Grace Murray Hopper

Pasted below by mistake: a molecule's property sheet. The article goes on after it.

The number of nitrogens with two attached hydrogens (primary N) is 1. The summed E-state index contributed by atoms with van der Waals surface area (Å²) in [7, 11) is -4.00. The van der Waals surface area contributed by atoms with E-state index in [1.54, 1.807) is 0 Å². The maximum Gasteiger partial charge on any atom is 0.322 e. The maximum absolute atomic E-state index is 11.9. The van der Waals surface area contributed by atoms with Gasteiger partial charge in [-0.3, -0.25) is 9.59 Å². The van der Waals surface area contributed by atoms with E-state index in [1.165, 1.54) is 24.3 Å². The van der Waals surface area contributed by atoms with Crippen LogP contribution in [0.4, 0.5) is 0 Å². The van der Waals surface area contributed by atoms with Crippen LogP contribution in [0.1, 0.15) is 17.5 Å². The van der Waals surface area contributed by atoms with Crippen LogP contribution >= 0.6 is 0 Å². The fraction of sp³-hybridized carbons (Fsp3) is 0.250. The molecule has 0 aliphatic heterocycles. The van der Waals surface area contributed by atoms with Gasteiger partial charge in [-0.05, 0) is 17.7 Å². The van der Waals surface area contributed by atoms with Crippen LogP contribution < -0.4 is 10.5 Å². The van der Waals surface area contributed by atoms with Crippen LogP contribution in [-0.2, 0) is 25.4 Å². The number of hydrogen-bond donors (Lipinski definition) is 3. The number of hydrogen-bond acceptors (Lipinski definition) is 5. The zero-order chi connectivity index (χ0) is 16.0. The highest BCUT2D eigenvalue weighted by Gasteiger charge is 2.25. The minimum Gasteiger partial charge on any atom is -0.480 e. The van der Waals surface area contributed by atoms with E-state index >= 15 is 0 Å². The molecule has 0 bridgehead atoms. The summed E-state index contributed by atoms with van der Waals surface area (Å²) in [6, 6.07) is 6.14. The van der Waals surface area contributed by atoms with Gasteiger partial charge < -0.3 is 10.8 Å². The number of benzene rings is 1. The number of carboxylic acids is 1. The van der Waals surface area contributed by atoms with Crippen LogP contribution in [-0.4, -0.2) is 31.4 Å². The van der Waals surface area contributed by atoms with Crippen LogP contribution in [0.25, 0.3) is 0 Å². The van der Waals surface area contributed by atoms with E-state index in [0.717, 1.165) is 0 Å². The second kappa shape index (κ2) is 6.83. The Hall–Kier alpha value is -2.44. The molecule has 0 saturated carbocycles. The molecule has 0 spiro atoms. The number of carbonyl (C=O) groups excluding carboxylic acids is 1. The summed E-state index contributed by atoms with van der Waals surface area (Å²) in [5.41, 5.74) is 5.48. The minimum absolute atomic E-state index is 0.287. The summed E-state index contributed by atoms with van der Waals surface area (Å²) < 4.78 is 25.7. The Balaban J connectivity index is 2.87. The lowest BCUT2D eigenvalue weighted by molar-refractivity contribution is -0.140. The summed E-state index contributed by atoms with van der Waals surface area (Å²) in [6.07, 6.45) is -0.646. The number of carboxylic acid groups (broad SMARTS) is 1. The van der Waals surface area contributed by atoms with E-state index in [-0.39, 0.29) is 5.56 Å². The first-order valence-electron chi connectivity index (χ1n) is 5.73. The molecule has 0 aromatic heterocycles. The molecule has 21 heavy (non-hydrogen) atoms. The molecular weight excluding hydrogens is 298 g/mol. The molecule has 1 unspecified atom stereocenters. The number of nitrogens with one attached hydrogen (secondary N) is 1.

Grace Hopper was born December 9, 1906 in New York, New York. Her mother was Mary Campbell Van Horne Murray who had an interest in mathematics. Her father was Roger Fletcher Murray, and insurance broker who came from a family of engineers. Hopper had two younger siblings: Marry, who was three years younger, and Roger, who was five years younger. Hopper was always at the top of her class at the Schoonmakerse School and went to Vassar College when she was 17 years old. She attended Vassar from 1924 to 1928 and graduated from Vassar College with a B.A. in mathematics and physics and got her M.A. in 1930 and her Ph.D in 1934 from yale. She married Vincent Foster Hopper but they divorced in 1945 and had no children. She worked as a part of the Vassar faculty teaching mathematics from 1931 to 1943 to join the United States Naval Reserve. She was assigned to the Bureau of Ordnance Computation Project at Harvard in 1944. Here, she was the first programmer on the Mark I computer which stood eight feet high and eight feet wide. . She was released from active duty in 1946 and joined Harvard faculty were she worked on the Mark II and Mark III were she made the term of computer "bug" when she found a moth stuck in the Mark II making it not work properly. She later joined the Sperry Rand Corporation where she worked on making the first commercial computer. UNIVAC (universal automatic computer) was much faster than any of the Mark series computers and was combined with COBOL (common business orriented language). COBOL was a compiler. A compiler enables computer to be able to translate between english and numbers. Hopper permidently retired from the Navy in 1986. Even after her retirement, she gave lectures to college and university students emphasizing change. Grace Hopper died in her sleep on January 1, 1992.